If you plan to bring medication, check if it's legal in Spain. Take enough legal medicine for your trip.
You can't mail or courier medication from Australia to Spain.
Carry a copy of your prescription or a letter from your doctor stating:
Contact DFAT if you need medical documents authenticated.
Health risks are similar to those in Australia.
Monitor the media and other sources for new health risks.
Follow the advice of Spain's Ministry of Health.
The standard of medical facilities is high.
You're subject to all local laws and penalties, including those that may appear harsh by Australian standards. Research local laws before travelling.
If you're arrested or jailed, the Australian Government will do what it can to help you under our Consular Services Charter. But we can't get you out of trouble or out of jail.
Penalties for drug offences include heavy fines and prison time.
Always carry personal ID. This may include:
Police may ask to see ID. They can detain you until they can confirm your identity.
Don't photograph military installations.
Some Australian criminal laws still apply when you're overseas. If you break these laws, you may face prosecution in Australia.
Every country or territory decides who can enter or exit through its borders.
Make sure you meet all entry and exit conditions. If you don't, the Australian Government can't help you.
Spain is a part of the Schengen area, along with many other European countries. This allows you to enter without a visa in some cases.
You'll need a visa if:
Entry and exit conditions can change at short notice. Contact the nearest Embassy or Consulate of Spain for details about visas, currency, customs and quarantine rules.
Make sure you get a legible entry stamp in your passport when you first enter the Schengen area.
Some airlines may want to see proof of entry in the Schengen area or to check you haven't overstayed.
Carry copies of your passport in case authorities stop you. See Local laws
Some countries won't let you enter unless your passport is valid for 6 months after you plan to leave that country. This can apply even if you're just transiting or stopping over.
Some foreign governments and airlines apply the rule inconsistently. Travellers can receive conflicting advice from different sources.
You can end up stranded if your passport is not valid for more than 6 months.
The Australian Government does not set these rules. Check your passport's expiry date before you travel. If you're not sure it'll be valid for long enough, consider getting a new passport.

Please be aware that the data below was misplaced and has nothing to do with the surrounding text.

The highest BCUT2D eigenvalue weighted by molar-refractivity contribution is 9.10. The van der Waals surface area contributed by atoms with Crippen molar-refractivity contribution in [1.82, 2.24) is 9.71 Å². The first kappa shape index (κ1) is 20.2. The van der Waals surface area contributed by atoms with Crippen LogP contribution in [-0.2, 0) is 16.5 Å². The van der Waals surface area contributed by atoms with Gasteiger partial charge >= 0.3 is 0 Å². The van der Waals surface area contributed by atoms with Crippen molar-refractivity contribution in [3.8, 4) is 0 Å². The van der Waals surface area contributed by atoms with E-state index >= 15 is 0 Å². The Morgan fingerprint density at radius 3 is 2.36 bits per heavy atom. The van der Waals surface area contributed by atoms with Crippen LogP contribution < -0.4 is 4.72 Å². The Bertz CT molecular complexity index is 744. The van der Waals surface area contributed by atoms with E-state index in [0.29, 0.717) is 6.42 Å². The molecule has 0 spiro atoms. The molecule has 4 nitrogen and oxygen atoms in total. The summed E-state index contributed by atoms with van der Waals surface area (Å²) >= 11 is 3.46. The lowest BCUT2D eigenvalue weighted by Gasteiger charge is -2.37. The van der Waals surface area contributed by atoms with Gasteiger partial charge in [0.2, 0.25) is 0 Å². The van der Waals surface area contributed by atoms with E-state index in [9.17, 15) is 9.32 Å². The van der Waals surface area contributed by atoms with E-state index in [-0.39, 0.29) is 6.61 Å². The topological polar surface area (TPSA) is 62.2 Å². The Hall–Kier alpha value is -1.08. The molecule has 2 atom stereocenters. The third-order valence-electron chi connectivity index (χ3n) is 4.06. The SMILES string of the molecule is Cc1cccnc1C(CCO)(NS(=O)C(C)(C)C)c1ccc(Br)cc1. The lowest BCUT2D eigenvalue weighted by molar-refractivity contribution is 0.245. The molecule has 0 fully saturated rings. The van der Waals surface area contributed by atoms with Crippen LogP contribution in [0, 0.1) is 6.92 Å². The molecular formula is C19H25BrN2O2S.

Your passport is a valuable document. It's attractive to people who may try to use your identity to commit crimes.
Some people may try to trick you into giving them your passport. Always keep it in a safe place.
If your passport is lost or stolen, tell the Australian Government as soon as possible:
The currency of Spain is the Euro.
If you're travelling to or from any non-European Union (EU) country, declare funds of 10,000 euros or more, including the equivalent in another currency. This covers all forms of currency, not only cash.
If you fail to declare currency or give wrong information, you'll be fined.
You don't need to declare funds if you're travelling to or from another EU country.
Since 2015, border controls in Europe have been under pressure due to the movement of asylum seekers. Carry your passport when crossing borders, even within the Schengen area.
To avoid delays:
Some areas of Spain are popular party destinations. See Safety
If you're travelling to Morocco, read our travel advice for Morocco.
To drive a vehicle, you'll need both:
If you drive without an IDP, you may be fined and your car impounded.
Driving in urban areas can be dangerous due to:
Check your vehicle has 2 red warning triangles and a reflective jacket. You must use these in an accident or breakdown.
You can be fined if your vehicle doesn't have these items.
If you hire a vehicle, get safety equipment. Ask the rental company about local traffic rules.
When pollution levels are high in Madrid, temporary restrictions on using cars may apply.
To contact the English-speaking 'Línea Madrid' citizen information and support line:
DFAT doesn't provide information on the safety of individual commercial airlines or flight paths.
Check Spain's air safety profile with the Aviation Safety Network.
Depending on what you need, contact your:
For non-emergency criminal issues, contact the local police.
Always get a police report when you report a crime.
Your insurer should have a 24-hour emergency number.
Contact your provider with any complaints about tourist services or products.
Read the Consular Services Charter for what the Australian Government can and can't do to help you overseas.
The Australian Government has 2 offices in Spain:
The Embassy provides the full consular services as described in the Consular Services Charter.
The Consulate provides limited consular assistance to Australians in Barcelona.
Level 24, Torre Espacio Building
Paseo de la Castellana, 259D
28046 Madrid, Spain
Phone: (+34) 91 353 6600
Fax: (+34) 91 353 6692
Facebook: Embajada de Australia en España, Andorra y Guinea Ecuatorial
Avinguda Diagonal, 433 Bis, First Floor, Door 2
08036 Barcelona, Spain
Phone/Fax: (+34) 93 362 3792
Check the Embassy website for details about opening hours and any temporary closures.
In a consular emergency, if you can't contact an embassy, call the 24-hour Consular Emergency Centre on:
Be the first to know official government advice when travelling.